The unions are also seeking an improved living wage and better pay structure regarding residuals, in part thanks to the rise of streaming services. Platforms like Netflix and Disney+ don’t use the same metrics as network or cable television to determine what’s being watched, nor do they share that info in detail, and union members are suffering from that lack of transparency.

Additional points include guaranteeing a minimum number of writers in the writer’s rooms, reimbursement for self-taped auditions and loopholes in what qualifies as an audition, pension benefits, and other aspects which affect their livelihoods.

Why does any of this matter?

Strikes don’t just come around haphazardly. They are the last resort of a lengthy negotiation process which ultimately couldn’t reach a conclusion. Some of the issues presented by the unions have been problems for a while. Headlines were made months ago when many major networks and streaming platforms began pulling content from their own platforms in order to not pay residuals, including a ton of animated kids programs on Max.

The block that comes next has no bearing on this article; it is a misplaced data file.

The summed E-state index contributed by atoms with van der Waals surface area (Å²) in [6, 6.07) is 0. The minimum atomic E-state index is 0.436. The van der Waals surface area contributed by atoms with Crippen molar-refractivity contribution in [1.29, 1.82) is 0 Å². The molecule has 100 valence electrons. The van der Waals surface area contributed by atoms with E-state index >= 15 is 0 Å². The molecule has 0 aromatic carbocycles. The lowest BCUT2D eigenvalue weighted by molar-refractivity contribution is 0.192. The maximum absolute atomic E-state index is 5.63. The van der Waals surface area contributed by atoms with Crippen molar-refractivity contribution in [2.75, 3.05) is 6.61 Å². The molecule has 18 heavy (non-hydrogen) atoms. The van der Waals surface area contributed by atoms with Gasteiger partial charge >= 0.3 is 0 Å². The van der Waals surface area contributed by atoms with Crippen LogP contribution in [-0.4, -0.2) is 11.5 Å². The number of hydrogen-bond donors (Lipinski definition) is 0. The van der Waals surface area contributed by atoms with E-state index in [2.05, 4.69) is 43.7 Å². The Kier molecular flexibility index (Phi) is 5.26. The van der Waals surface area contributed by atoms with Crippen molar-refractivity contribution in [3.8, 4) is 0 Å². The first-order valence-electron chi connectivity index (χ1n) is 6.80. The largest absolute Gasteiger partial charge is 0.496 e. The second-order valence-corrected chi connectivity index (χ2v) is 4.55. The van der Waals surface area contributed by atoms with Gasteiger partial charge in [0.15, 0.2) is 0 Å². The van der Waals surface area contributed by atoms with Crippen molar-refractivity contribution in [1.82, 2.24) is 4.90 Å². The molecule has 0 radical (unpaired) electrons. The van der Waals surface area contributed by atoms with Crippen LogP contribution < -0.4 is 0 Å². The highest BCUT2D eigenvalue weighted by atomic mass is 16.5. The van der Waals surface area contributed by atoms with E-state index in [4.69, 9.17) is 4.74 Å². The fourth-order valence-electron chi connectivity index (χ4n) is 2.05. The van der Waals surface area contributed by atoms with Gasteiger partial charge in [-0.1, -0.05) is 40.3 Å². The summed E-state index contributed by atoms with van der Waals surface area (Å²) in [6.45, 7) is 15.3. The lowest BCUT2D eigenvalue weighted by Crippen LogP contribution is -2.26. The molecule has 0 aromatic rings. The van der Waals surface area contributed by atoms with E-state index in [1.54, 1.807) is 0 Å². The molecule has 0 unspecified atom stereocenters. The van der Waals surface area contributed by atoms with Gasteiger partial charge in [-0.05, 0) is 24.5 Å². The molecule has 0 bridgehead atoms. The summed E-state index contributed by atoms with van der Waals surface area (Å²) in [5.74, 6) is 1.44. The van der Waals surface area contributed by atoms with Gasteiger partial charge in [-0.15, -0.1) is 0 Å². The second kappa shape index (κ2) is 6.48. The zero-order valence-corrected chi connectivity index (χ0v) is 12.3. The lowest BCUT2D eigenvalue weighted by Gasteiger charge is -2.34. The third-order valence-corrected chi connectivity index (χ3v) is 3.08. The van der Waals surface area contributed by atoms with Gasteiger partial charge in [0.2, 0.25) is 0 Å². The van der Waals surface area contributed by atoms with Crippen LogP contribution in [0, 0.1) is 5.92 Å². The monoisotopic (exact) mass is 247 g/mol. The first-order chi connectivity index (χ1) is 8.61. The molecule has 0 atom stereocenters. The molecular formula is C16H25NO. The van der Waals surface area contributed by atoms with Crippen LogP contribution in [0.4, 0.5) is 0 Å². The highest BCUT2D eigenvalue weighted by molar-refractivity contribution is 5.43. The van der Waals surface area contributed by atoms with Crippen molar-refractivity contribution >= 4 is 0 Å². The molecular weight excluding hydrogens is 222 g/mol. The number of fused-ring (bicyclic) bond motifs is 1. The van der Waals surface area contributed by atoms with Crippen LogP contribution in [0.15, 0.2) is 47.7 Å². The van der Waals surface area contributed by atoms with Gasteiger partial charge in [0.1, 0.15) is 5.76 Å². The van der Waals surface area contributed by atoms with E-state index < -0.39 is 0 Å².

This strike isn’t about the A-listers, whose agents can negotiate far better rates than the unions could dream to offer. This is about the remaining 99% who contribute to the entertainment industry and struggle to survive. Going from a Hollywood set to waitering in a restaurant is a classic trope, but there’s truth to the number of day-players and writers who require a second job to make ends meet. With the current model, many of these union members don’t even earn enough from their gigs to qualify for health benefits.

The Hollywood Strike is a small part of a bigger picture in America. Making a livable wage shouldn’t be such a contentious topic, but here we are with another group fighting for this right.